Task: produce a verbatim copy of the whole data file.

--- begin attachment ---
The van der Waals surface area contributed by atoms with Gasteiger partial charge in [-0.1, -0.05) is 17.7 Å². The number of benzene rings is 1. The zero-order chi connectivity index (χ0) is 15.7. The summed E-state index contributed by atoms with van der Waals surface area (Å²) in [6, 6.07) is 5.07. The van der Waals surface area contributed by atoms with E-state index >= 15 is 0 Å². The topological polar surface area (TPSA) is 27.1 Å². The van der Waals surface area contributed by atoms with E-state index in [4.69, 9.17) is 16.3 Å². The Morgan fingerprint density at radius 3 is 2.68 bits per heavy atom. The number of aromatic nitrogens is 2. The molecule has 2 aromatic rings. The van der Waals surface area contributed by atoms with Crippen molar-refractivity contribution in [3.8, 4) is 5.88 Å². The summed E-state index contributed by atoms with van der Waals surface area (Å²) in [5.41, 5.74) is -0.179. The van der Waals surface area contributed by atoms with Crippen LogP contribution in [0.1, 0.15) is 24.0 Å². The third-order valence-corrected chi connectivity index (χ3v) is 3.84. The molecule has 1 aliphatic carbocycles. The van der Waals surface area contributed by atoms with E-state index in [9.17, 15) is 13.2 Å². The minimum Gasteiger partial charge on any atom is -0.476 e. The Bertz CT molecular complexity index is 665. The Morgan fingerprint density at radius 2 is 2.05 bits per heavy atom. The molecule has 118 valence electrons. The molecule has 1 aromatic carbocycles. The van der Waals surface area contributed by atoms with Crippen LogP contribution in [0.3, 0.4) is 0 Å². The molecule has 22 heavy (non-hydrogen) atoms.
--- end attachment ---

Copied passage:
The van der Waals surface area contributed by atoms with Gasteiger partial charge in [-0.1, -0.05) is 17.7 Å². The number of benzene rings is 1. The zero-order chi connectivity index (χ0) is 15.7. The summed E-state index contributed by atoms with van der Waals surface area (Å²) in [6, 6.07) is 5.07. The van der Waals surface area contributed by atoms with E-state index >= 15 is 0 Å². The topological polar surface area (TPSA) is 27.1 Å². The van der Waals surface area contributed by atoms with E-state index in [4.69, 9.17) is 16.3 Å². The Morgan fingerprint density at radius 3 is 2.68 bits per heavy atom. The number of aromatic nitrogens is 2. The molecule has 2 aromatic rings. The van der Waals surface area contributed by atoms with Crippen molar-refractivity contribution in [3.8, 4) is 5.88 Å². The summed E-state index contributed by atoms with van der Waals surface area (Å²) in [5.41, 5.74) is -0.179. The van der Waals surface area contributed by atoms with Crippen LogP contribution in [0.1, 0.15) is 24.0 Å². The third-order valence-corrected chi connectivity index (χ3v) is 3.84. The molecule has 1 aliphatic carbocycles. The van der Waals surface area contributed by atoms with E-state index in [9.17, 15) is 13.2 Å². The minimum Gasteiger partial charge on any atom is -0.476 e. The Bertz CT molecular complexity index is 665. The Morgan fingerprint density at radius 2 is 2.05 bits per heavy atom. The molecule has 118 valence electrons. The molecule has 1 aromatic carbocycles. The van der Waals surface area contributed by atoms with Crippen LogP contribution in [0.3, 0.4) is 0 Å². The molecule has 22 heavy (non-hydrogen) atoms.